Details of army operations unfold as curfew ‘reduced’ in Cizre
AFP photoHundreds of explosives have been deactivated and hundreds of barricades and trenches removed during a blanket curfew in the southeastern Turkish town of Cizre that came into effect for military operations targeting militants from the outlawed Kurdistan Workers’ Party (PKK), according to official sources.
Elaborating on military operations targeting PKK militants in Cizre, a district in the southeastern province of Şırnak, Şırnak Governor Ali İhsan Su said 708 barricades and 263 trenches had been removed, and 1,409 improvised explosive devices (IEDs) had been deactivated in the southeastern town during the 78-day round-the-clock curfew.
“The operations conducted during the curfew were all done with success... Some 708 barricades and 263 trenches have been removed and 1,409 improvised explosive devices have been deactivated during these operations,” Su told a press conference in the Şırnak Governor’s Office on March 2.
Turkey has recently stepped up efforts in fighting militancy in its southeast specifically with ground operations that target PKK militants. Local administrations have imposed curfews on towns to be “cleared of terrorists,” in order to prevent civilian casualties during clashes between security forces and militants.
The blanket curfew in Cizre has been in place for more than two months to conduct military raids on homes and shelters allegedly used by militants. The curfew, which came into effect on Dec. 14, 2015, was limited to half-days starting from March 2. The Şırnak Governor’s Office said in a written statement on March 1 that the blanket curfew in Cizre was to be lifted partially but would continue between the hours of 7 p.m. and 5 a.m.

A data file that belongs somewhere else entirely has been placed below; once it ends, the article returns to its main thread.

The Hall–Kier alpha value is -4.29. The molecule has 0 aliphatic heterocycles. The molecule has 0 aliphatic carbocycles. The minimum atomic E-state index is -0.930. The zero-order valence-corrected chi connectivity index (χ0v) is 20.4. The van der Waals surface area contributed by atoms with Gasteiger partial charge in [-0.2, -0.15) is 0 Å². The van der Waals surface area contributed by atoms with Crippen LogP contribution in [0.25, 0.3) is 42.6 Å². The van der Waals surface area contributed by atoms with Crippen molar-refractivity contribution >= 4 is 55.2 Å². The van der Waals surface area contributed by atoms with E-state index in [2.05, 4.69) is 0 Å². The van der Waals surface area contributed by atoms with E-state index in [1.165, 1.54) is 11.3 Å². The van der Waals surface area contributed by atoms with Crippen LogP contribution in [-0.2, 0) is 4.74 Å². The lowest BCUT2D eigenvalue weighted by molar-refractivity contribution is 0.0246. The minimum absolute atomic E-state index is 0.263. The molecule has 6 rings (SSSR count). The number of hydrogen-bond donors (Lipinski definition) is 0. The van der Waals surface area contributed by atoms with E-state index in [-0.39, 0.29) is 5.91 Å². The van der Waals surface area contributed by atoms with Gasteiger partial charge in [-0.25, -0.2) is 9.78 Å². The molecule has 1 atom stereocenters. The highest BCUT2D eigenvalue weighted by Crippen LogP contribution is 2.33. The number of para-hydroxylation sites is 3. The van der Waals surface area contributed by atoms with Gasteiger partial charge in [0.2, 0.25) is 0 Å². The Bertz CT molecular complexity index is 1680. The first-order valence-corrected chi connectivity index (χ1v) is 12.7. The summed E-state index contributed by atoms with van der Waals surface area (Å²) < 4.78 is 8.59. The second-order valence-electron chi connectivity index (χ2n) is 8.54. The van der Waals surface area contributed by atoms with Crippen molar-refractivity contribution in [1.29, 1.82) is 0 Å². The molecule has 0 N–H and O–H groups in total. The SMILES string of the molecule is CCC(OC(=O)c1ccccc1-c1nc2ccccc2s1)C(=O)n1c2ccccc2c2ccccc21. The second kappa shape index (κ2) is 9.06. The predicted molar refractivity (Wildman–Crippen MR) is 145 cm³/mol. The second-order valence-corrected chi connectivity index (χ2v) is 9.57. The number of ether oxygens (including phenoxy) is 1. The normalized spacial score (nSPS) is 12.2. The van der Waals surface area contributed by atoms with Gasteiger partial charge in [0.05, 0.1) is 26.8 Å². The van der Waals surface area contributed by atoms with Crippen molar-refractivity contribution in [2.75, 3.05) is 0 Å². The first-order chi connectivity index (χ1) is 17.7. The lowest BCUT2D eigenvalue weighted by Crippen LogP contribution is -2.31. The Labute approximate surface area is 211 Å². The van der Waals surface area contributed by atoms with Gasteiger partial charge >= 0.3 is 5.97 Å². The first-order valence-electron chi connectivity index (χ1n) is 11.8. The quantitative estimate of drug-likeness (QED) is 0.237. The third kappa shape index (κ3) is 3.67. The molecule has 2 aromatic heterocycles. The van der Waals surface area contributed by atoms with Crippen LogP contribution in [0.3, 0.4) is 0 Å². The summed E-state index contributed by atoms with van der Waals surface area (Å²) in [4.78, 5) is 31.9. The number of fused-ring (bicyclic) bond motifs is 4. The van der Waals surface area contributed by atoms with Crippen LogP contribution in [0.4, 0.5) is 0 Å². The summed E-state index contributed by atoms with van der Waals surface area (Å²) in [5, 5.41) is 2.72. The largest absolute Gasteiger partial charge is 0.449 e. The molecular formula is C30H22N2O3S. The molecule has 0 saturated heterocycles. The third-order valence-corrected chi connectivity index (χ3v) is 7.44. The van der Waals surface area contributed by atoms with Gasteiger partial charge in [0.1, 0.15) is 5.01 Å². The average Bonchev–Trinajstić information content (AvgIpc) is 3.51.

Several southeastern towns like Sur, a district in the southeastern province of Diyarbakır, and Silopi, a district in Şırnak, have seen months-long curfews, subjecting local residents to power blackouts, food and water shortages and destroyed neighborhoods. Fierce clashes between PKK militants and security forces have also halted education and health services in the towns placed under curfew.
“Ambulances and medical staff stepped in for 3,438 cases, except those which could not be reached because of terror-related reasons. Some 16,168 patients have been treated in emergency services and a total of 285 births have been given in this period,” Su said, reporting on health services provided during the curfew in Cizre.